Michael Stevens reflects on the ever-changing face of Pride in Aotearoa and longs to be able to gather again.

Happy Pride! Even though it is muted this year thanks to the pandemic. Instead of physically being in the same space we’re invited to be together online, and what choice did the organisers have?

It must have been heartbreaking and frustrating for so many who have put so much time and effort into getting events ready. Once NZAF sensibly announced the Big Gay Out wasn’t going ahead it was inevitable all the rest would follow. It was the only choice, but it’s just not the same.


I’ve been to quite a few different events over the years, some labeled explicitly as ‘Pride’, others, like Halloween in the Castro in San Francisco, were more just a happy riot of queerdom and joy and taking over a public space.

That is why the physical side of Pride, of meeting up with others, is so important. Even today, many of us spend some of our time hiding who we really are. Pride gives us the chance to shine, to be authentic, and have fun.

Fred Sargeant and his partner and some friends were responsible for organising what is seen as the first NYC Pride March in 1970, and thus the first in the world, one year after the Stonewall uprising. They didn’t expect many to show up, but thousands and thousands did. I think we hunger for feeling like we’re in the majority for a change.

I don’t recall Pride events as a young gay man. Aotearoa New Zealand was slow off the mark in getting any big celebrations off the ground. We had protests. We had Gay Lib dances at the Student Union. Someone would bring their turntable and speakers in from home, and people would show up with their favourite LPs, and we’d dance. Seems pretty tame now, but we didn’t have many options.

Then Hero was born, backed by the NZAF, as a way to put some light in the middle of a very dark time for gay communities. Gay men were dying, our lesbian friends and others were exhausted from looking after us, and most of the world didn’t care. Hero was there to celebrate, to say we were heroes, and yes, we should be proud of who we were. The Hero Parades and Parties were some of the best in my memory. But then Hero fell apart in 2001, a lack of finances being the chief reason, but there was also some community mistrust after some trustees made some very questionable decisions regarding the funds collected in the street appeal for people living with HIV/AIDS. But that’s another story.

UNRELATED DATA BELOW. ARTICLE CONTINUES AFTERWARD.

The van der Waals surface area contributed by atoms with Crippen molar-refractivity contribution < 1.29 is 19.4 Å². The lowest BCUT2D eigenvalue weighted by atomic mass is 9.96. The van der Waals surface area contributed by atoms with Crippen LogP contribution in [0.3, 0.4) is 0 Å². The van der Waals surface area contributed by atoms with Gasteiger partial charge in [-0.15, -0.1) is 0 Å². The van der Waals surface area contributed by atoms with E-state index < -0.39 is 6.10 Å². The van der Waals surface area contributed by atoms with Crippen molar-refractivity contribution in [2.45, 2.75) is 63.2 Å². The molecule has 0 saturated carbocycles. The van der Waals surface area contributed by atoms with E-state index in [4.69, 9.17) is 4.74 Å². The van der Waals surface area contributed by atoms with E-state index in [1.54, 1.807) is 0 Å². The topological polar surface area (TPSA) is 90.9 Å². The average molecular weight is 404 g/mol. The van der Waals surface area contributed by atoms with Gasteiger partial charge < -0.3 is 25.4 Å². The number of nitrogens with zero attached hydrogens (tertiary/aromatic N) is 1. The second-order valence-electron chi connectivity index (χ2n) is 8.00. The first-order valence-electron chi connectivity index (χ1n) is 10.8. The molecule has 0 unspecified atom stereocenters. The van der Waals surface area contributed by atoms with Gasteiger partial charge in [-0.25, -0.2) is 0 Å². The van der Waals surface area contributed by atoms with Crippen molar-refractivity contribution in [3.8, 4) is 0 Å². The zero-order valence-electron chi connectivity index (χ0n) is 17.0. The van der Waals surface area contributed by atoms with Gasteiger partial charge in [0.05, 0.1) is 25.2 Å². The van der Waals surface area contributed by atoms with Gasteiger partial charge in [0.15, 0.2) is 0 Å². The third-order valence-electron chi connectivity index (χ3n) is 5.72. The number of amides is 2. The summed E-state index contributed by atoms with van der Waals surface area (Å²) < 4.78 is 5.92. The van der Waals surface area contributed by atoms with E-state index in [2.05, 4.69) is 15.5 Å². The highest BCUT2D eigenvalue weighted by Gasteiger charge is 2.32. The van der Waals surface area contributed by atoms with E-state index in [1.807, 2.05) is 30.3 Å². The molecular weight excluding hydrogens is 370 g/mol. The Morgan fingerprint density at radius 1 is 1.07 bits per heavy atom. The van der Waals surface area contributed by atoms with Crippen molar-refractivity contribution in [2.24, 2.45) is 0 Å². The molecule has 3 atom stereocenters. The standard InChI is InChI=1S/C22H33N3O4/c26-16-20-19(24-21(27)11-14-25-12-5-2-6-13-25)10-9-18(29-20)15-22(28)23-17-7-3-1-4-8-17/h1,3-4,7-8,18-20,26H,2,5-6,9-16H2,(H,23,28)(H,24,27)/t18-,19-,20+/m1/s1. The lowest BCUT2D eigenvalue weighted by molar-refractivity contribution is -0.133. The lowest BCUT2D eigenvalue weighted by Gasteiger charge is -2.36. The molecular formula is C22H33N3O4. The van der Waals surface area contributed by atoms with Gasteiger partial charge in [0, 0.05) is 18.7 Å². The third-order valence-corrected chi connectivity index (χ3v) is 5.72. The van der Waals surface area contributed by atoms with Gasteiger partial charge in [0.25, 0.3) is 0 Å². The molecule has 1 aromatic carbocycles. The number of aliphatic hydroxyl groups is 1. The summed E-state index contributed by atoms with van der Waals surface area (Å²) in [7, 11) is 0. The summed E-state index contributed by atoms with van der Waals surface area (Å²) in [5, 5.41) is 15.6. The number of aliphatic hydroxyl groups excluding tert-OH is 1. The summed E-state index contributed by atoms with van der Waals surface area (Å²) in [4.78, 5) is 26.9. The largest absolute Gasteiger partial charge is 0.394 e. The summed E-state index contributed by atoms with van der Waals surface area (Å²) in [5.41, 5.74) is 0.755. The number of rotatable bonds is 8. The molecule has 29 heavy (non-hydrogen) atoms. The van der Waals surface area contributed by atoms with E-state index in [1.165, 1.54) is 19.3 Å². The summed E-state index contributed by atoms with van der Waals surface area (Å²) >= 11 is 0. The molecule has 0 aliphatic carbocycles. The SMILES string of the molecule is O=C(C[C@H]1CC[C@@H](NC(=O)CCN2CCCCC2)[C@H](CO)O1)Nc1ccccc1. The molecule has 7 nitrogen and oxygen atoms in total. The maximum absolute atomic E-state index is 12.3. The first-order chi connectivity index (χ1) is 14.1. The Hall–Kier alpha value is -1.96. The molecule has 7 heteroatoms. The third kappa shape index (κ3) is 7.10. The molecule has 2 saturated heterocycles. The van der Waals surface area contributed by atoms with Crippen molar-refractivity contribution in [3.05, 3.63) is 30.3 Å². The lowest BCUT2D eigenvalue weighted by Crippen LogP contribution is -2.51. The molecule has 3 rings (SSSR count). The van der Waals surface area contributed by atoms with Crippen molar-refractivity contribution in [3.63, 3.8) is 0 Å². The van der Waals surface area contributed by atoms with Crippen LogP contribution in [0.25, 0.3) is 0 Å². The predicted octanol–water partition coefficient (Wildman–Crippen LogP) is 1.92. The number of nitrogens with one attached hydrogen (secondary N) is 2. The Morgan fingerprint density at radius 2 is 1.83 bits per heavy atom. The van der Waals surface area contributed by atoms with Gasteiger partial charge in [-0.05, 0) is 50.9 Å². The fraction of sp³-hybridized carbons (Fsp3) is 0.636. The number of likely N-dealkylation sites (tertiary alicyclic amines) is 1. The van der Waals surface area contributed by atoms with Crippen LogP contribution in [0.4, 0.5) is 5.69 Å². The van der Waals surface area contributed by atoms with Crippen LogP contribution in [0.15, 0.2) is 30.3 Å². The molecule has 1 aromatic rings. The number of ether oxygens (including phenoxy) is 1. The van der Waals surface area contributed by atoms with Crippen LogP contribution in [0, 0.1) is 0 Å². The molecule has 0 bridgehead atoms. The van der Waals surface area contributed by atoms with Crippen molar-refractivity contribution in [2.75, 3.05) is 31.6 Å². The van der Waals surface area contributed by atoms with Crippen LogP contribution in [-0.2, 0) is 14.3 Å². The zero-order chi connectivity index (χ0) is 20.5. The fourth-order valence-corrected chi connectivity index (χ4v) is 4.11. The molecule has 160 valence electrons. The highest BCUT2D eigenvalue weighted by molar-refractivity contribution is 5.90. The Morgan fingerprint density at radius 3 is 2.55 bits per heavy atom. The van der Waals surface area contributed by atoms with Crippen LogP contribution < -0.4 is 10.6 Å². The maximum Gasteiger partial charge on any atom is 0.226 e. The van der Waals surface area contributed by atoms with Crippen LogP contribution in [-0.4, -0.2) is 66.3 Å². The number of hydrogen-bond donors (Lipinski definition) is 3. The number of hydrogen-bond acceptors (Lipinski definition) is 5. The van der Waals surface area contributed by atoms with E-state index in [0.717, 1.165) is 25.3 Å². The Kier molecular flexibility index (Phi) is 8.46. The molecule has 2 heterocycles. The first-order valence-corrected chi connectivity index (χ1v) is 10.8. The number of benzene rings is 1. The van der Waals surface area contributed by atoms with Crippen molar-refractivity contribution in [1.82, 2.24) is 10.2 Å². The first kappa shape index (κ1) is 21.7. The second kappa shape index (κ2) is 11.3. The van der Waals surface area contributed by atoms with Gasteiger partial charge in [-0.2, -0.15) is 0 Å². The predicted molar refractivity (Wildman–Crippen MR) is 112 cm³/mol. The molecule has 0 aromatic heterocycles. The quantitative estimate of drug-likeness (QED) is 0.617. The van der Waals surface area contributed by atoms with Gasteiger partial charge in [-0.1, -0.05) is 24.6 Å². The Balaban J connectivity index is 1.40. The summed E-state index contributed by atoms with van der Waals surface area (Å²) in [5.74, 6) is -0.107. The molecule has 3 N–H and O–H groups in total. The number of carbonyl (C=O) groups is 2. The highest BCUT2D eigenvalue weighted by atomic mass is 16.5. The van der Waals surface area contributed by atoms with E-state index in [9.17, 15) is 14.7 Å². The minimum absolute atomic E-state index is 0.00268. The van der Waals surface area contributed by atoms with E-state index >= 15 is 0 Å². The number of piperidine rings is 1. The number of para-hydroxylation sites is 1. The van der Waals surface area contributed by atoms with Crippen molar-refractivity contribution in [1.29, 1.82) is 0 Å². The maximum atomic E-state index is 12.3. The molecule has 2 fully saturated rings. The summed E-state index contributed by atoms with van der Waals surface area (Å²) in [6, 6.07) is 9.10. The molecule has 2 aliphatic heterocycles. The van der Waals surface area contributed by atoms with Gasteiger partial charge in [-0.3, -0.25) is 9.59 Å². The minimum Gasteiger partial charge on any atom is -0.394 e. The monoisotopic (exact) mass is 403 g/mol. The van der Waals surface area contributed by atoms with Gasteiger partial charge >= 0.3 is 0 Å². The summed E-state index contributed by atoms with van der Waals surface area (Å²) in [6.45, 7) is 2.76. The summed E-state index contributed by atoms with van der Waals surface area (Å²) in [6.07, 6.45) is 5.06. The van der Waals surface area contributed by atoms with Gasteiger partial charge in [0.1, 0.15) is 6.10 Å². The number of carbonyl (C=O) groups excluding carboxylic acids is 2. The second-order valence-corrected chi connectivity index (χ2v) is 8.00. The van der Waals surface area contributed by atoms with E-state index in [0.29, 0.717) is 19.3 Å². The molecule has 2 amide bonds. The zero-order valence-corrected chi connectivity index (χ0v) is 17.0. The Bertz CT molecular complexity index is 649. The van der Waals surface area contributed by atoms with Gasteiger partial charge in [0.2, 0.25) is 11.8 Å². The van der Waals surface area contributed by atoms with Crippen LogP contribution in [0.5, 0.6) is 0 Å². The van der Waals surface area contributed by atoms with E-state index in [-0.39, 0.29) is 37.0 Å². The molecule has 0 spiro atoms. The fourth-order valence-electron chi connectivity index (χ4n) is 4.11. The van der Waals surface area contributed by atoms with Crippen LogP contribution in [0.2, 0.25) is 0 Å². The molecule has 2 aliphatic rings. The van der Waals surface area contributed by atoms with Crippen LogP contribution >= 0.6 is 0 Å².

And then Pride arrived in 2013. The driving force behind it might seem unlikely. It was the then National MP for Auckland Central, Nikki Kaye, and what was then the Gay Auckland Business Association (GABA) managed to persuade the Council of the benefits. I think it’s fair to say without her quietly pushing it a Pride festival wouldn’t have come about for quite a while longer, if at all.

There are a number of different stories our communities like to tell ourselves about Pride, our annual festival/protest that celebrates our lives and looks for change. And there is a tension between these stories which, as we’ve seen in Auckland, can disrupt and alienate whole sections of our communities. Pride is many things to many people. No one voice can speak for us all.

I see a strong desire, and need, for us to be out there, to celebrate, to protest, to be proud of ourselves in all our many-splendoured weirdness. That thrill of being ourselves in public when we so often have to hide is what makes pride events around the world so special. As we lose more physical venues and opportunities to meet face to face, a big family gathering, whether it’s the BGO, the Pride Parade, or Our March, is empowering, and necessary.

Let’s hope next year we can physically meet up again, have fun, and flaunt our fabulosity with Pride!